The voter registration process may seem simple to most voters. They give their names, addresses, birth date, and in some cases party affiliations to election officials with the expectation that they will be able to vote on Election Day. In reality, election officials must oversee a complex system managing this process. They must ensure that the voters’ information is accurately recorded and maintained, that the system is transparent while voter information is kept private and secure from unauthorized access, and that poll workers can access this information on Election Day to determine whether or not any given voter is eligible. A well-managed voter registration system is vital for ensuring public confidence in elections.
State and local governments have managed voter registration using different approaches among different jurisdictions. In 2002, Congress sought to make these disparate efforts more uniform by passing the Help America Vote Act, which required that each state have a computerized statewide voter registration database. In implementing this mandate, state and local governments still have differing approaches, but it is clear that information technology underpins each of their efforts. While technology will help election officials manage this complex system, it also creates new risks that must be addressed.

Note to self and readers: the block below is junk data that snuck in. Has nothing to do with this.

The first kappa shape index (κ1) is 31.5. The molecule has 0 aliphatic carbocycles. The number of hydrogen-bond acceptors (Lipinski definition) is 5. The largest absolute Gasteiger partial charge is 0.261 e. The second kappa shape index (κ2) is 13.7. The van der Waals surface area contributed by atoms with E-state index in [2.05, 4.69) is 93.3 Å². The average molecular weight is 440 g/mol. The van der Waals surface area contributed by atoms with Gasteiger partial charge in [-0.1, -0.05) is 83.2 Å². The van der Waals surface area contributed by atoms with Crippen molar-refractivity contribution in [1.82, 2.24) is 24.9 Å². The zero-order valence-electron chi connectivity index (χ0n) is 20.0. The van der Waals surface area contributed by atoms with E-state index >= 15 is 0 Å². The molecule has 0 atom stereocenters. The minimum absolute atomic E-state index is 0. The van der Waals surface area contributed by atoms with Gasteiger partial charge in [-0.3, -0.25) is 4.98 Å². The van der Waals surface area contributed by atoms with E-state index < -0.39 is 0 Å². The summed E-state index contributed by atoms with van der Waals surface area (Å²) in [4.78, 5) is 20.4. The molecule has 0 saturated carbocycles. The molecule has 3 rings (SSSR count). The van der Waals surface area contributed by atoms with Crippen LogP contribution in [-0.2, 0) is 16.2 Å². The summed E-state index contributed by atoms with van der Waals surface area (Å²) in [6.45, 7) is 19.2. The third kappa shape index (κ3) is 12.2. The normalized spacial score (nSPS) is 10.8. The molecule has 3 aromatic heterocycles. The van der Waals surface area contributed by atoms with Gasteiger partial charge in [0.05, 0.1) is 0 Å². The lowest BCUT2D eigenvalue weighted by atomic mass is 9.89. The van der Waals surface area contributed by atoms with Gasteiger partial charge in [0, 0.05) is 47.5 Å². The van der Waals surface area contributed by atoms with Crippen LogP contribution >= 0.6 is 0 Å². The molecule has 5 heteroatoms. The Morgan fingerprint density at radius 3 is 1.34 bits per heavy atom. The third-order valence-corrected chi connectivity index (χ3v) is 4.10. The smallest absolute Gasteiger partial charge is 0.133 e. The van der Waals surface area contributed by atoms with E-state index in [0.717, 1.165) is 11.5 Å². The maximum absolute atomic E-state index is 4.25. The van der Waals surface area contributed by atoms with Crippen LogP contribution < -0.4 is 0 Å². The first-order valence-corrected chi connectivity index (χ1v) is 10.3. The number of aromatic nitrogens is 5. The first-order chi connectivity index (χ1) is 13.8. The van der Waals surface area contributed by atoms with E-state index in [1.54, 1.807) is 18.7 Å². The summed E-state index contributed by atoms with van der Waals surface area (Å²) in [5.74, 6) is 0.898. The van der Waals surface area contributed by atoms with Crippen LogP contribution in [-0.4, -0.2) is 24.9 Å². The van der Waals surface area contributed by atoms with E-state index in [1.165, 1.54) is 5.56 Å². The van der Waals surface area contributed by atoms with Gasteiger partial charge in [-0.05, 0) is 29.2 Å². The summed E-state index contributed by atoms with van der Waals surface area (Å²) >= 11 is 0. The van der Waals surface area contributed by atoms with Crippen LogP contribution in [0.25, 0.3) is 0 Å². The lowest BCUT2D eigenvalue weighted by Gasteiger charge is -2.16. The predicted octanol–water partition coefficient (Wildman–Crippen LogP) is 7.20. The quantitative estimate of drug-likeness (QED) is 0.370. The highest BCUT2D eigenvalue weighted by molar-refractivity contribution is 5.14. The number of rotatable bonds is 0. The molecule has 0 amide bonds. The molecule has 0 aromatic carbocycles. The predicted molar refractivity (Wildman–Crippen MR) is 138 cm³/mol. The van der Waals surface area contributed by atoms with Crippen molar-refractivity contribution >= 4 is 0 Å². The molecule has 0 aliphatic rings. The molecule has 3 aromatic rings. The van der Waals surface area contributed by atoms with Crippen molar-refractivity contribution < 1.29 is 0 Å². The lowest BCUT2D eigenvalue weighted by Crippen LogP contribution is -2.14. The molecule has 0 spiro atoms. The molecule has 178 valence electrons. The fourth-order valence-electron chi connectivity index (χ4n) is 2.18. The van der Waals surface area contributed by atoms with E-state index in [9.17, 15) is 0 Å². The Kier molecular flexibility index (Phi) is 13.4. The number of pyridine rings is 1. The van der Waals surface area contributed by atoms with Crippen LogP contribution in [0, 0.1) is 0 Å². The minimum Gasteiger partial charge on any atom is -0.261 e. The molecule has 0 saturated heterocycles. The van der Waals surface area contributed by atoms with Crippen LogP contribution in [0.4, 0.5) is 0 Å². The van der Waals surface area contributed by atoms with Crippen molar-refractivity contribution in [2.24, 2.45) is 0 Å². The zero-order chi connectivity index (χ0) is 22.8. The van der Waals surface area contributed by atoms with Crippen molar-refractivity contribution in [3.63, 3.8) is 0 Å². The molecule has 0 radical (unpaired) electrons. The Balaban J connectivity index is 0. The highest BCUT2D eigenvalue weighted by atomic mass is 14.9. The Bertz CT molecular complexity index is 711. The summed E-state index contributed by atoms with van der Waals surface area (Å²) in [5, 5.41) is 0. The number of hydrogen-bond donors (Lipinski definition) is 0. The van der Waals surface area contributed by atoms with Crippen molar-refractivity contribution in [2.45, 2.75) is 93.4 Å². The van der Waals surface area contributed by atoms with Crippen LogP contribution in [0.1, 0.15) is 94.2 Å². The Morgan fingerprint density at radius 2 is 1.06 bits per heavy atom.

From ACM’s Voter Registration Database Report 2006 Read the full report (pdf)
Problems Arising When Using Databases to Disqualify Voters
by Douglas W. Jones
At a news conference in August 2012, Iowa’s Republican Secretary of State, Matt Schultz, and Democratic attorney general, Tom Miller, presented evidence suggesting there are non-citizens who have registered to vote illegally and that some of these illegal registrants have voted. Clearly, further investigation is called for, and if indeed these people have voted, they should be prosecuted. I am worried, however, about the effort to run a database matching effort to ferret out and remove non-citizens from the voting rolls. The central problem here is that we have no requirement of registering to vote under the same name as we use for other purposes.
For a driver’s license, you present a birth certificate, so your name on the driver’s license will match your birth certificate. To register to vote, you can use your employer ID card and a phone bill. As it turns out, my voter registration is in the same name as my driver’s license. That’s because I used my license to register about 32 years ago. On the other hand, my employer’s ID card lists my name differently (just a middle initial). I could have registered to vote with that card, had I wanted to. There is no legal requirement that I use the same name everywhere, and in fact, I use a variety of names and nicknames:
- Most people know me as Doug Jones.
- Some know me as Douglas Jones.
- To my employer, I’m Douglas W. Jones.
- And on my driver’s license, I’m Douglas Warren Jones.
I’m not trying to confuse people. It’s just that, at various times, I’ve used different and obvious variations on my full name.
That’s why cross checking voter lists with driver’s license databases is very problematic. If you demand exact matches, you’ll miss many people; and if you accept partial matches, you’ll start to confuse people. The exact rules used to determine whether you’ll be more likely to err by disenfranchising people who were legally entitled to vote, or to err by allowing people to vote who shouldn’t. Read More